Recent weeks have again demonstrated problems with Australia’s regulation of medical devices. Those problems involve pelvic mesh, implants affecting an unknown number of Australian women and claimed to have caused serious harm. They also involve the security of wireless pacemakers, with speculation about ‘assassination by pacemaker’ or other implanted devices. They follow litigation in Australia and overseas about defective breast implants and joint implants.
An effective response to those problems will reduce unnecessary suffering, litigation and a burden on the national economy rather than just the taxpayer. That response is achievable: the problems are not unfixable. It requires a restructuring of the medical devices regulator – the Therapeutic Goods Administration (TGA) – for enhanced performance and meaningful accountability. It requires a comprehensive national register of all devices, along with timely information sharing about device failures. It also requires meaningful disclosure by health practitioners, service providers and manufacturers about conflicts of interest. Changes to the Australian regime should be welcomed by everyone with a professional interest in public health and anyone who is a potential recipient of a medical device or a taxpayer.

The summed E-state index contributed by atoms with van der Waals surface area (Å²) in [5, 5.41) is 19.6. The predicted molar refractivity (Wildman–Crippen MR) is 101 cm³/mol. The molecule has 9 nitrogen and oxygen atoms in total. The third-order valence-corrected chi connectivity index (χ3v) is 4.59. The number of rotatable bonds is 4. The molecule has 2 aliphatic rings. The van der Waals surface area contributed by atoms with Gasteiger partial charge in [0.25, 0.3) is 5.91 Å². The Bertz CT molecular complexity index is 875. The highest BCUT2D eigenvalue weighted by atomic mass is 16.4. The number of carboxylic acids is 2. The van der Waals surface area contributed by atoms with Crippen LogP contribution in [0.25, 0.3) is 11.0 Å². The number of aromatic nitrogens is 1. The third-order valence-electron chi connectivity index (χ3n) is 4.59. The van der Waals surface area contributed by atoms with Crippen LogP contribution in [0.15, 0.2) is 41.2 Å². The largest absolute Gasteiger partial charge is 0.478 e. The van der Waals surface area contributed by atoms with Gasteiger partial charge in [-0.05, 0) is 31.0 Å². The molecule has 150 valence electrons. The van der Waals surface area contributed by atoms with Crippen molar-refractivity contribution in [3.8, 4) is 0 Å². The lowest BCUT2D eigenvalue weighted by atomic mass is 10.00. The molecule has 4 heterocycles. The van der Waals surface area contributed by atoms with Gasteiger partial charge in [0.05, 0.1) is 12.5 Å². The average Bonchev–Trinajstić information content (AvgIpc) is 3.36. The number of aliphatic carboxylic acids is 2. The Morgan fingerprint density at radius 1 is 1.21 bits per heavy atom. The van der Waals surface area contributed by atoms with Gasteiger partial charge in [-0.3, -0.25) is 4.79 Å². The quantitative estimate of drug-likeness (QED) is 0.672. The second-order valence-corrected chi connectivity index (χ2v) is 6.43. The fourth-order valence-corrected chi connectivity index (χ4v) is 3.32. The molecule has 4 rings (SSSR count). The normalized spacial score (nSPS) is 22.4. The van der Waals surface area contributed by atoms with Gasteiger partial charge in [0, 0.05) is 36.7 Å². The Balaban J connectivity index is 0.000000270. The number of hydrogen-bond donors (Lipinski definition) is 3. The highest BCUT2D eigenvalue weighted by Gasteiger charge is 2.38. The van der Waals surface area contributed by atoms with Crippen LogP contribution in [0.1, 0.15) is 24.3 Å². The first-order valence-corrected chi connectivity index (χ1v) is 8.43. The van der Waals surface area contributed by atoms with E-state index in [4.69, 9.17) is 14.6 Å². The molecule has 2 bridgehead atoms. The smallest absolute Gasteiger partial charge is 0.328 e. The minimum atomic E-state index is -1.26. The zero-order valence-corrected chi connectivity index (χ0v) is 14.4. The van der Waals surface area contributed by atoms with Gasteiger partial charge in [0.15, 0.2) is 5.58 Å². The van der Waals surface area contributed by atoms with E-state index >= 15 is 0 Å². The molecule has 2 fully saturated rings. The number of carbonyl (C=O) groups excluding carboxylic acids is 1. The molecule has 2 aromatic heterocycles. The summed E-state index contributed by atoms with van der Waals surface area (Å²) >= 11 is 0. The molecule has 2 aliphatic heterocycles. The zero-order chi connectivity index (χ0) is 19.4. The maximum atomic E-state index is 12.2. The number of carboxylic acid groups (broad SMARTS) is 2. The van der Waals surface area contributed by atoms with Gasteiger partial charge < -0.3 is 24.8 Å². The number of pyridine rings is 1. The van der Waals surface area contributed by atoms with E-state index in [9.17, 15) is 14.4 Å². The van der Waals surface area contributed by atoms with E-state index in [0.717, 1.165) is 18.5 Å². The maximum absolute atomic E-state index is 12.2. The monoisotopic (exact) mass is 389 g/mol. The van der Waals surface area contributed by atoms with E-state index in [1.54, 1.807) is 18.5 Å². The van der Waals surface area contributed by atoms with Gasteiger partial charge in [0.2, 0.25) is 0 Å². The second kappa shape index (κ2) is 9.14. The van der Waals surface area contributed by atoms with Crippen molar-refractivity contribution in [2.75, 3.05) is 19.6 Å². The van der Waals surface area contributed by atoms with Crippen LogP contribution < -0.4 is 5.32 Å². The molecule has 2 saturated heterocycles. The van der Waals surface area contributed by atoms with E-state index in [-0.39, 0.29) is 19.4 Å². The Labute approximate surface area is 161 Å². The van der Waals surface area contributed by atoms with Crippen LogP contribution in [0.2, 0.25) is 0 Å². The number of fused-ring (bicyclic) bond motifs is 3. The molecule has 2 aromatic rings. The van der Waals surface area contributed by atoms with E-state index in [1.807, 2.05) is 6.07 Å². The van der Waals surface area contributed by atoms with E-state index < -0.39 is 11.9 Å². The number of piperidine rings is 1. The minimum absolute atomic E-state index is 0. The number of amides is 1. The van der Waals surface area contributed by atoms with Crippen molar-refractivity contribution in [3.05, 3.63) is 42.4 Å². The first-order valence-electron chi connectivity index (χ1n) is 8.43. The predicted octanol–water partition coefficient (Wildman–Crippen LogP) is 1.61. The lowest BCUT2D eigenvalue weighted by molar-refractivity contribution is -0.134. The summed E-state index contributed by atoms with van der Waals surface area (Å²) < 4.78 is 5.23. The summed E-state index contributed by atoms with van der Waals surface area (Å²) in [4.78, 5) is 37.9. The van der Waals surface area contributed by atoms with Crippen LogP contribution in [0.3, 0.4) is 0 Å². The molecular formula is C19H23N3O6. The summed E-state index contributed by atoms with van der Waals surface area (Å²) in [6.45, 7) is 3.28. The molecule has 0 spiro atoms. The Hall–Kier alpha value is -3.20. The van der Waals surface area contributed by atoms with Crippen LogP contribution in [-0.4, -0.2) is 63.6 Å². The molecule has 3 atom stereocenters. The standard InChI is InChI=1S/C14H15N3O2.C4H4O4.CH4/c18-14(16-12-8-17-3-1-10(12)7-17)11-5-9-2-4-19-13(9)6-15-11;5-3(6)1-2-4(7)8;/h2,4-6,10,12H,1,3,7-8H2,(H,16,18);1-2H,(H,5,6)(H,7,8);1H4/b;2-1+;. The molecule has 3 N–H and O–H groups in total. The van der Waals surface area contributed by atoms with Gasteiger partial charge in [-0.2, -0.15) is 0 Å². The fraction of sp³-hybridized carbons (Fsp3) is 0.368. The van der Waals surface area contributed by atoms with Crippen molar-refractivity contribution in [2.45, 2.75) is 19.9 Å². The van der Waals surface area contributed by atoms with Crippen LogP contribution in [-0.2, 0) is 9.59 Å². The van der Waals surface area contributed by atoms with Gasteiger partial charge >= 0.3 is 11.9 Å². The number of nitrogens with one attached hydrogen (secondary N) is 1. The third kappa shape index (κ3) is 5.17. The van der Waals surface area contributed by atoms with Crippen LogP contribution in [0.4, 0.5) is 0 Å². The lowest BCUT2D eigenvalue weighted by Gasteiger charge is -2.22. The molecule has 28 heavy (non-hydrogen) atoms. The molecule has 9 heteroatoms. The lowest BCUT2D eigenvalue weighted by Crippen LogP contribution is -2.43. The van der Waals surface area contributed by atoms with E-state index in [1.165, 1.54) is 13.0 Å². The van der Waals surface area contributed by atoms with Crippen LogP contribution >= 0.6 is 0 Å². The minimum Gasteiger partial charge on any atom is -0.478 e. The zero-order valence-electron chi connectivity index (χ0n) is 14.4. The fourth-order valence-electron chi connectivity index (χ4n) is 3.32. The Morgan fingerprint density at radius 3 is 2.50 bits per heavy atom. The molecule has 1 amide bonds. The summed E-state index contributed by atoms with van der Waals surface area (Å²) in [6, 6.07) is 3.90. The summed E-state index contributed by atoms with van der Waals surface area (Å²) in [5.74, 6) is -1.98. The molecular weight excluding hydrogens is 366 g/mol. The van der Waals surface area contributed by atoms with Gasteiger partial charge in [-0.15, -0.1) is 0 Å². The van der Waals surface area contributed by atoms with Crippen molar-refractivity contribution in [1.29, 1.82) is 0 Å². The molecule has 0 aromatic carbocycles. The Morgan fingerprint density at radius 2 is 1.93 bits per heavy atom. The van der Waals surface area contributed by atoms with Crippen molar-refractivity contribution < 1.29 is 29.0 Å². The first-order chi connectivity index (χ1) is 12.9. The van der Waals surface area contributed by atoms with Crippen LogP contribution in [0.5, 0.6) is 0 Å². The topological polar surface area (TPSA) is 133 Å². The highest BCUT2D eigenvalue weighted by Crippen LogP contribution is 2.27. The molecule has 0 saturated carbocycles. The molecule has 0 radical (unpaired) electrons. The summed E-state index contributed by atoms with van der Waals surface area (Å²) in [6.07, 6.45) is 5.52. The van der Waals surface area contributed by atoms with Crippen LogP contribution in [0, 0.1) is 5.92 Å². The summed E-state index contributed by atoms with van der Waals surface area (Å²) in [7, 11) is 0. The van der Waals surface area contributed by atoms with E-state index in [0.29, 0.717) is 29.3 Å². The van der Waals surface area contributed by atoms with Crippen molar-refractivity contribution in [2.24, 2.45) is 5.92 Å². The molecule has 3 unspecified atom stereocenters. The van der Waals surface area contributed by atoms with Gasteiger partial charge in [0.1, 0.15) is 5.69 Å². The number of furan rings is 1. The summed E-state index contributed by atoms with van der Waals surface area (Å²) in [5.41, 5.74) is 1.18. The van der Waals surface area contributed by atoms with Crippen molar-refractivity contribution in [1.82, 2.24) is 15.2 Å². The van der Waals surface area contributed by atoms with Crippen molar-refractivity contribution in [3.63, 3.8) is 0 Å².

Some problems are avoidable
Public health involves minimisation of risk — reducing the severity and incidence of harms — rather than the elimination of risk. Some harms are foreseeable and can be prevented through action by practitioners, regulators, manufacturers and an informed public.
The pelvic implants disaster has demonstrated, yet again, the need for a comprehensive national register of all implantable devices.